Interspersed with text excerpts from other fictitious books, articles, letters, interviews and studies featuring Moore's characters, Watchmen also includes a wonderful example of metafiction – a comic book within a comic book that reflects beautifully on the happenings in the bigger story. Throughout, Moore's psychological realism is brutal enough to make you wince. Dave Gibbons' artwork shifts effortlessly between the many intertwined tales and employs a cinematic style riddled with symbolism. This is simply a stunning graphic novel. More than 20 years after it was first published it remains one of the undisputed jewels of the genre it helped popularise.

Persepolis by Marjane Satrapi

In bold black and white, Satrapi creates an appealingly impressionistic memoir of her childhood in Iran, before, during and after the Islamic revolution of 1979. The Complete Persepolis is divided into two books – The Story of a Childhood and The Story of a Return – and in each Satrapi manages to place her own personal life into the larger political context of her country.

As a child, she is raised in a secular home, but as matters or religion and state become increasingly confused, so does her own understanding of her place in the world. Rooted in her Persian heritage, Satrapi details her time away from Iran, where she struggles to maintain her tenuous bonds with her homeland – only to find on her return that home is not the haven she imagined it would be. Satrapi has since made a film of this award-winning comic.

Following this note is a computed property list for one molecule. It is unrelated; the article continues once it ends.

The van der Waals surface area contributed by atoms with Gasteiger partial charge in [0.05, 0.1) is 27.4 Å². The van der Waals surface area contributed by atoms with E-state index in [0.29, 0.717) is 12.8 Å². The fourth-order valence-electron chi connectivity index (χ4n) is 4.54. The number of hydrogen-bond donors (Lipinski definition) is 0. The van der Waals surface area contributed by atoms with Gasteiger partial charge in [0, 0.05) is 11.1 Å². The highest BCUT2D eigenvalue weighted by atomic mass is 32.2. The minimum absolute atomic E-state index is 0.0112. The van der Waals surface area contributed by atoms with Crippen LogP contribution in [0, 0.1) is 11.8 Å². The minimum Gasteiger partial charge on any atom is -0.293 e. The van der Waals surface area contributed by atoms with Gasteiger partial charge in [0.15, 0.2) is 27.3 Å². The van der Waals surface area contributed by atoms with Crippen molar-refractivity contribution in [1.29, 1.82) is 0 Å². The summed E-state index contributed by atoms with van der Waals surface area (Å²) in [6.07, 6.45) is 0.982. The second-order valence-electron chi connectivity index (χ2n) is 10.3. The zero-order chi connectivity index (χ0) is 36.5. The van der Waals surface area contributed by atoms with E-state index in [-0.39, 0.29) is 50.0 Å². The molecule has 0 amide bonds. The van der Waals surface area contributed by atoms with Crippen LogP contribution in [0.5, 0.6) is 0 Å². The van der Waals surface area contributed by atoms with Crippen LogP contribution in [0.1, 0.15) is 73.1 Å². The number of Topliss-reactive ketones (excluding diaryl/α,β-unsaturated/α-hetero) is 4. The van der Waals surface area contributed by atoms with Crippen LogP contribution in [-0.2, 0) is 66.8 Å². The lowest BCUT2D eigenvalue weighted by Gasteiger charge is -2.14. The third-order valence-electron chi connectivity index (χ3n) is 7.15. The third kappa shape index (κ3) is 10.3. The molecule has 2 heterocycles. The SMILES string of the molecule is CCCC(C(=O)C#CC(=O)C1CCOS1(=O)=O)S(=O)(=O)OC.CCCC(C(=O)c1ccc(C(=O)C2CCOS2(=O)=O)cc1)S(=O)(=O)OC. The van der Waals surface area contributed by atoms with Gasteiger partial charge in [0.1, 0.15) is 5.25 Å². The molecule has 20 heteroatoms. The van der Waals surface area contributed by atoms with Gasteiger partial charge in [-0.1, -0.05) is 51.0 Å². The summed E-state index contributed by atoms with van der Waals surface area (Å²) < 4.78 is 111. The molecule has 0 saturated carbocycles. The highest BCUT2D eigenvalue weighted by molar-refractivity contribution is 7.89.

The Sandman – Neil Gaiman

Over the course of 10 books, I have fallen irreversibly in love with Dream of The Endless. Along with his kin, Delirium, Death, Despair, Destiny, Destruction and Desire, Dream inhabits a world that exists beyond and beneath and in the human world that we know. Famously, in his forward to Endless Nights (a follow-up to the Sandman series) Gaiman himself summarizes the books that came before with the line: "The Lord of Dreams learns that one must change or die, and makes his decision." With that decision at its heart, the sprawling beast that is The Sandman puts out tentacles in a hundred different directions; it swims in myth and lore, dines on popular culture, and excretes erudite literature. It's playful and intelligent, and scary enough to make you pee in your pants.

Where do you start? An obvious place would be at the beginning - with 'Preludes and Nocturnes.' It's a tightly paced, intense collection. But 24 Hours, one of the last stories in Preludes, had me shutting my eyes, only to discover that the horrible scene that was playing out on paper was tattooed across the inside of my closed eyelids. Doll's House did have some of the same, except here living nightmares were somehow offset by the novelty of a serial killer convention.

Dream Country, the third collection in the series has some of my favourite stories including one titled A Midsummer Night's Dream in which Shakespeare stages his play for a very unusual audience. Read Season of Mists for Lucifer (who was good enough to inspire his own comic) and Fables and Reflections for Gaiman's most obvious foray into politics. The light-hearted yet poignant Three Septembers and a January appears early in Fables and Reflections and features the (mostly true) history of Joshua Abraham Norton, famous now as the first, last and only Emperor of the United States of America. Thermidor casts Lady Johanna Constantine as an able heroine in the tumultuous aftermath of the French Revolution, but it is the vision of the city of Baghdad in Ramadan that lingers after you close the book.

It's difficult to convey the sheer pleasure I felt while reading The Sandman set. I can only say this: Read them and then read them again. They just keep getting better.